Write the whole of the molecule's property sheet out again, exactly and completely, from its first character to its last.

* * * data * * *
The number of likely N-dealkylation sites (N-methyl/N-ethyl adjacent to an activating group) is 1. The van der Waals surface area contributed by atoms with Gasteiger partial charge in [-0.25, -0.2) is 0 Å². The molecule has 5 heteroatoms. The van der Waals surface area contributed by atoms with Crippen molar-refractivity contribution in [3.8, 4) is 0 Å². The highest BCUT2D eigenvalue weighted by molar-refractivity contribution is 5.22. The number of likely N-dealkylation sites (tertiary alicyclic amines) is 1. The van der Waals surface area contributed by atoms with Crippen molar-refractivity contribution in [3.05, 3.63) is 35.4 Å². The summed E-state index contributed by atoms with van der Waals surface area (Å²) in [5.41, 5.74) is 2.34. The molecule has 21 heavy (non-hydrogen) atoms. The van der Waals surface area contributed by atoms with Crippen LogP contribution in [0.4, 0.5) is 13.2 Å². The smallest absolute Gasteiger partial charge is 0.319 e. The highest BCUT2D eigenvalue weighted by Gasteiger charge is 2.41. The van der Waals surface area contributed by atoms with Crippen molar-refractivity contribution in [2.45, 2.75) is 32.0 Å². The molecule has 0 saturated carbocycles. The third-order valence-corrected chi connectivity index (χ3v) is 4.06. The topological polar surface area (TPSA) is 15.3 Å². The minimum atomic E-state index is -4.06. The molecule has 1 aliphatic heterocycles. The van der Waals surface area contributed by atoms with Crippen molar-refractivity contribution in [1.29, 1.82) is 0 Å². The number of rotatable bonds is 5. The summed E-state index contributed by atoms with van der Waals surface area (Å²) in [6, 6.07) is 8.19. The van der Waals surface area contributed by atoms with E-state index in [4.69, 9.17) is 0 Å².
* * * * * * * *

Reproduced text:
The number of likely N-dealkylation sites (N-methyl/N-ethyl adjacent to an activating group) is 1. The van der Waals surface area contributed by atoms with Gasteiger partial charge in [-0.25, -0.2) is 0 Å². The molecule has 5 heteroatoms. The van der Waals surface area contributed by atoms with Crippen molar-refractivity contribution in [3.8, 4) is 0 Å². The highest BCUT2D eigenvalue weighted by molar-refractivity contribution is 5.22. The number of likely N-dealkylation sites (tertiary alicyclic amines) is 1. The van der Waals surface area contributed by atoms with Crippen molar-refractivity contribution in [3.05, 3.63) is 35.4 Å². The summed E-state index contributed by atoms with van der Waals surface area (Å²) in [5.41, 5.74) is 2.34. The molecule has 21 heavy (non-hydrogen) atoms. The van der Waals surface area contributed by atoms with Crippen LogP contribution in [0.4, 0.5) is 13.2 Å². The smallest absolute Gasteiger partial charge is 0.319 e. The highest BCUT2D eigenvalue weighted by Gasteiger charge is 2.41. The van der Waals surface area contributed by atoms with Crippen molar-refractivity contribution in [2.45, 2.75) is 32.0 Å². The molecule has 0 saturated carbocycles. The third-order valence-corrected chi connectivity index (χ3v) is 4.06. The topological polar surface area (TPSA) is 15.3 Å². The minimum atomic E-state index is -4.06. The molecule has 1 aliphatic heterocycles. The van der Waals surface area contributed by atoms with Crippen molar-refractivity contribution in [1.29, 1.82) is 0 Å². The number of rotatable bonds is 5. The summed E-state index contributed by atoms with van der Waals surface area (Å²) in [6, 6.07) is 8.19. The van der Waals surface area contributed by atoms with E-state index in [4.69, 9.17) is 0 Å².